How the percentages show that it behooves management and players to settle their cases.
Was this year’s World Series a classic according to Tommy’s criteria?
Tommy attends a panel marking the 40th anniversary of the 1972 strike and returns with tales of the Players Association’s past.
A look at the new-look Astros and the many unknowns currently inhabiting Minute Maid Park.
A look at Jered Weaver’s outstanding 2011 season, his perpetually great ERA, and his propensity for pop-ups.
While some home-run hitters can make it look easy, nothing about Jim Thome has ever looked effortless.
Tommy looks at the difficulty in improving one’s control but three pitchers who have managed to do so thus far in 2011.
The Braves gain ground on the back of great pitching, the Brewers surge, and the Astros can’t do anything right.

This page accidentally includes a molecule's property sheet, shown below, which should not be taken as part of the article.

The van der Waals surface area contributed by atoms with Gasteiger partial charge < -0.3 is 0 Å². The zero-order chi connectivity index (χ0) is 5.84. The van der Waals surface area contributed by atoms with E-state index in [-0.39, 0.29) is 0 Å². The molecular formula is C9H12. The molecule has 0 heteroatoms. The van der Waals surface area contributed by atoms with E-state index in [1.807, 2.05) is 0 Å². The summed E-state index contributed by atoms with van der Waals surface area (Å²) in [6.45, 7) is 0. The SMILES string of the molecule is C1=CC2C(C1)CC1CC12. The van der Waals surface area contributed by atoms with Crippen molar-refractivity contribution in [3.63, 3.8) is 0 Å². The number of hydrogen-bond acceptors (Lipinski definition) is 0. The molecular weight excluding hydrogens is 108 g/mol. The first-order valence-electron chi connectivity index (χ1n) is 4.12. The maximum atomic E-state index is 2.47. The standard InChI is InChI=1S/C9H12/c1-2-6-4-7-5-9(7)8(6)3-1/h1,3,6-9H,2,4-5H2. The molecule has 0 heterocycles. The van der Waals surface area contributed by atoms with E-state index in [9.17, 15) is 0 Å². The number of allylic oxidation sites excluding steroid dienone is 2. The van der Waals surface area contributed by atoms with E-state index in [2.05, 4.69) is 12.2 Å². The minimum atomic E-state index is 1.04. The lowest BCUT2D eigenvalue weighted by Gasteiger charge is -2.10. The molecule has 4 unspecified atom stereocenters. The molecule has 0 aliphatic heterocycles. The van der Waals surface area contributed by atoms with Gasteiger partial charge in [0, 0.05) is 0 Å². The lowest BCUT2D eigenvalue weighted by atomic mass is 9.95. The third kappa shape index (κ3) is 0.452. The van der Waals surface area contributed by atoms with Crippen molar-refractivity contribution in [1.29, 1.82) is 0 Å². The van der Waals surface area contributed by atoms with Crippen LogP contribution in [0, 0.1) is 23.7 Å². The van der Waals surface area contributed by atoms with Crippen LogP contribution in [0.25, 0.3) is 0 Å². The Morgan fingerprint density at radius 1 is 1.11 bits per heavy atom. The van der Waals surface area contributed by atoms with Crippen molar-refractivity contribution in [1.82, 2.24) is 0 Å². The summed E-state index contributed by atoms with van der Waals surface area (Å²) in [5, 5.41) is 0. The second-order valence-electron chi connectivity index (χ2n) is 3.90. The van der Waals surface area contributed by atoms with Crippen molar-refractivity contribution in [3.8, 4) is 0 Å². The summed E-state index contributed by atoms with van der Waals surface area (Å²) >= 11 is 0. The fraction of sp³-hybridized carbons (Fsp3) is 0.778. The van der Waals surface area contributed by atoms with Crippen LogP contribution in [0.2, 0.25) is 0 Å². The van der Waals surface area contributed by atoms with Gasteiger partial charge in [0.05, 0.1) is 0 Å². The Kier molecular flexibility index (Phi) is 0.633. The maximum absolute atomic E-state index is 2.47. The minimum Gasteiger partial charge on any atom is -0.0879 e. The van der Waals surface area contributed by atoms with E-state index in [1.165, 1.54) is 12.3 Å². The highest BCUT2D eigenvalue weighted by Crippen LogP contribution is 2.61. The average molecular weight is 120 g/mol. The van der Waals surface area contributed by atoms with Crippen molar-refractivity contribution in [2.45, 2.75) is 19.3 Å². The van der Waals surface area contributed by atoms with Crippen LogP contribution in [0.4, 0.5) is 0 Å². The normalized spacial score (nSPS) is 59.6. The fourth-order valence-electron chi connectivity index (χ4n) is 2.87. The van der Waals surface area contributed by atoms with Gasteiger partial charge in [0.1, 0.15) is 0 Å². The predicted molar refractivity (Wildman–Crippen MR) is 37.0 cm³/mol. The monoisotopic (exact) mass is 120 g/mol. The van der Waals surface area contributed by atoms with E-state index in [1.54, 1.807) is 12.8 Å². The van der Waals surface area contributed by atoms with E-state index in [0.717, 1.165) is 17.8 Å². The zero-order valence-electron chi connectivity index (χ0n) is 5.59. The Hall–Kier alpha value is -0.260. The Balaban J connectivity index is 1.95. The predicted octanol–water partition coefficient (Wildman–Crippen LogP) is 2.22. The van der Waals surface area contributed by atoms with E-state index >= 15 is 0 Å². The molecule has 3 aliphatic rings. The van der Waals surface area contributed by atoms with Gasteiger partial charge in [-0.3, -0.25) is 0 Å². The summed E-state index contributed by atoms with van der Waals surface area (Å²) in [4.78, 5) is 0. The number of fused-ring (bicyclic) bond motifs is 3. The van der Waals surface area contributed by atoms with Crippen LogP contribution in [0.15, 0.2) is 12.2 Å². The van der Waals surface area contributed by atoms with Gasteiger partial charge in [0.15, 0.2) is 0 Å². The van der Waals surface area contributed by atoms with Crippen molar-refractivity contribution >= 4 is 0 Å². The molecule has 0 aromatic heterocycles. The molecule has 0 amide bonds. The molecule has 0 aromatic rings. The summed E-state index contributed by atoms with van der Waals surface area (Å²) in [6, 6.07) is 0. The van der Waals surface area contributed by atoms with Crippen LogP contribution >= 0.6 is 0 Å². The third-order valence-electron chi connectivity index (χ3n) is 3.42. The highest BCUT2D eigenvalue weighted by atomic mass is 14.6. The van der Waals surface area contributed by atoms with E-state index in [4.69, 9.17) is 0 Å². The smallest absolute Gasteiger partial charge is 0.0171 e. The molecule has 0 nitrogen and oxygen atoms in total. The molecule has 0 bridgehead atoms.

Red Sox lose three to injury, Verlander and Shields add to their Cy Young resumes, and the A’s witness the return of Cahill and the emergence of Jemile Weeks.
The Phillies and Braves stellar pitching, all tied up in the Central, and [sarcasm] maybe the Astros would be more competitive in the AL.
The Yankees reclaim the top spot on the heels of two Bartolo Colon starts and the Indians lose ground to the Tigers in the Central.
The Red Sox ride strong pitching to complete their climb to the top of the AL Hit List, with the Yankees close behind despite the struggles of Derek Jeter and Jorge Posada.
The Cards get shuffled to the top of the NL rankings, but Philadelphia, Atlanta, and San Francisco aren’t far off the pace.
May showers bring Hit List power for Cleveland, as the Sox-swept Yankees sink slowly in the East.
The Phillies await reinforcements just as they hit the toughest part of their schedule, while the Braves’ mound corps carries them past the Marlins for the number-two spot in the NL rankings.